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California Border Residents Grapple with Out-of-State Health Insurance Restrictions

Pauline Bartolone / Capital Public Radio

Stacey and Kory Felker in their Quincy, California home. The Felkers live near the California-Nevada border, and recently learned that their individual insurance does not cover routine out-of-state care.

Pauline Bartolone / Capital Public Radio

Capital Public Radio's Health Reporter Pauline Bartolone traveled to the town of Quincy, California, where major insurers Anthem Blue Cross and Blue Shield of California aren't covering routine out-of-state care. This is the first of a three-part series.

For some people living along California's state border, the closest or most convenient care is out of reach. 

Kory and Stacey Felker experienced this problem for the first time this year, after they signed up for individual insurance with Anthem Blue Cross.

The Felkers live in Quincy, California with their two kids. The small community rests in an alpine valley at 3,500 feet in the Sierra Nevada mountains, a couple of hours northwest of Lake Tahoe. 

"Reno is the closest city," says Stacey Felker. "That’s where we’ve always gone for health care."

Kory Felker says Reno is about 80 miles away. The nearest California city, Chico, is about as many miles away, but requires a longer, more dangerous drive down a windy canyon road. Chico is also smaller than Reno, and its major hospital has more limited facilities.

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The town of of Quincy, Calif. has about 1,000 residents. Pauline Bartolone / Capital Public Radio

So when Kory Felker found skin cancer on his neck this year, his doctor sent him over the state line for surgery. But then his health took a scarier turn. Kory Felker's Crohn’s Disease led to a perforated bowel. When his condition became toxic, the hospital called Stacey.

“They said, 'He’s having trouble breathing. He’s pretty much collapsed on the floor. Flight care - which is the helicopter - is on its way.' Ok great, I rush out there,'" Stacey Felker remembers.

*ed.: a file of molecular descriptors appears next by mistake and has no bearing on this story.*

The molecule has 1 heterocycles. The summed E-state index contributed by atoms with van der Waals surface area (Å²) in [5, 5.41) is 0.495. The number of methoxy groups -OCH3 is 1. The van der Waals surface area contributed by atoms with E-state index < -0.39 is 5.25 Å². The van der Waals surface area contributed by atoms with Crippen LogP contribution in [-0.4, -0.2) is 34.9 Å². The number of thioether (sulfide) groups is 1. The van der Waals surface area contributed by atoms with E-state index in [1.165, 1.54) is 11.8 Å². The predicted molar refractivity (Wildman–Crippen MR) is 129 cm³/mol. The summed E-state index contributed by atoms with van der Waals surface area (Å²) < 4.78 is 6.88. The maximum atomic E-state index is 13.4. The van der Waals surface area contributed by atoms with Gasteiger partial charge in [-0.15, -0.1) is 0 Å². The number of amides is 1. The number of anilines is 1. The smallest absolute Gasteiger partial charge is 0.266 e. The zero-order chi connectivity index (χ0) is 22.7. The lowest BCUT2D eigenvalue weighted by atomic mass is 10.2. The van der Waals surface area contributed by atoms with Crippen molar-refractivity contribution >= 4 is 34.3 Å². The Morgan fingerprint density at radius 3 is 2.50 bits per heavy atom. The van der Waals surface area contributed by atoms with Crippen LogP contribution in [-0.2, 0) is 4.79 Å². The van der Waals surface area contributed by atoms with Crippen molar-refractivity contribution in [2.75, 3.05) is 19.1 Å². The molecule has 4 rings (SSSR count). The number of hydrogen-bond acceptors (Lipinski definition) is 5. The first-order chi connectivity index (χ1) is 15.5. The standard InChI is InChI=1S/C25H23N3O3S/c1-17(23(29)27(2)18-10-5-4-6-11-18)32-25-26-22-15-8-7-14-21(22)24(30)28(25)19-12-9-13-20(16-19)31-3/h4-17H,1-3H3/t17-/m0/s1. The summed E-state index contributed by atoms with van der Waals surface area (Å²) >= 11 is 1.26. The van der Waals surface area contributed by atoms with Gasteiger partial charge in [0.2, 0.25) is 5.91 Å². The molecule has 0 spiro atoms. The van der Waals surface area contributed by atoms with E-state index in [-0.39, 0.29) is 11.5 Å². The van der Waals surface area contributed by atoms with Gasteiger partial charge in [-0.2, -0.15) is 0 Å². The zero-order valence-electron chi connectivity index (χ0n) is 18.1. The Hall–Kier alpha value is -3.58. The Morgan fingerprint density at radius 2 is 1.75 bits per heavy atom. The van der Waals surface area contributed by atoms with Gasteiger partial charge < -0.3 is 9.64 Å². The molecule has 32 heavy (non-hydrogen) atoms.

The local hospital sent Kory Felker to Reno for surgery. That week, the Felkers found out their Anthem Blue Cross plan doesn’t cover routine out-of-state care. Anthem does cover emergencies for individual policyholders, but other care must be provided within state borders. That was a problem after Kory Felker's abdominal surgery.

"So then I called Blue Cross and I said he needs wound care, and they told us, "The nearest [provider] we have is Auburn, California' which is like three hours...from us," says Stacey Felker.

"Kory’s just gotten out of surgery. I’m pregnant. We have two little kids," she says about the circumstances under which they were faced with that travel prospect.
 
The Felkers now face a tangle of high medical bills, some which may be covered, some maybe not. Meantime, they started getting care in a California valley town, what requires a longer, more dangerous drive than Reno. 
 
“We pay a lot of money for our health insurance, and to be so restricted, I feel like it’s just not fair," Stacey Felker says. 

Thousands of Border Residents Face New Out-of-State Insurance Obstacles

 

At least 9,600 Northern Californians who live in counties bordering other states have policies through Covered California that don’t cover routine out-of-state care. For many of them, going to Nevada or Oregon may be the closest or most convenient care.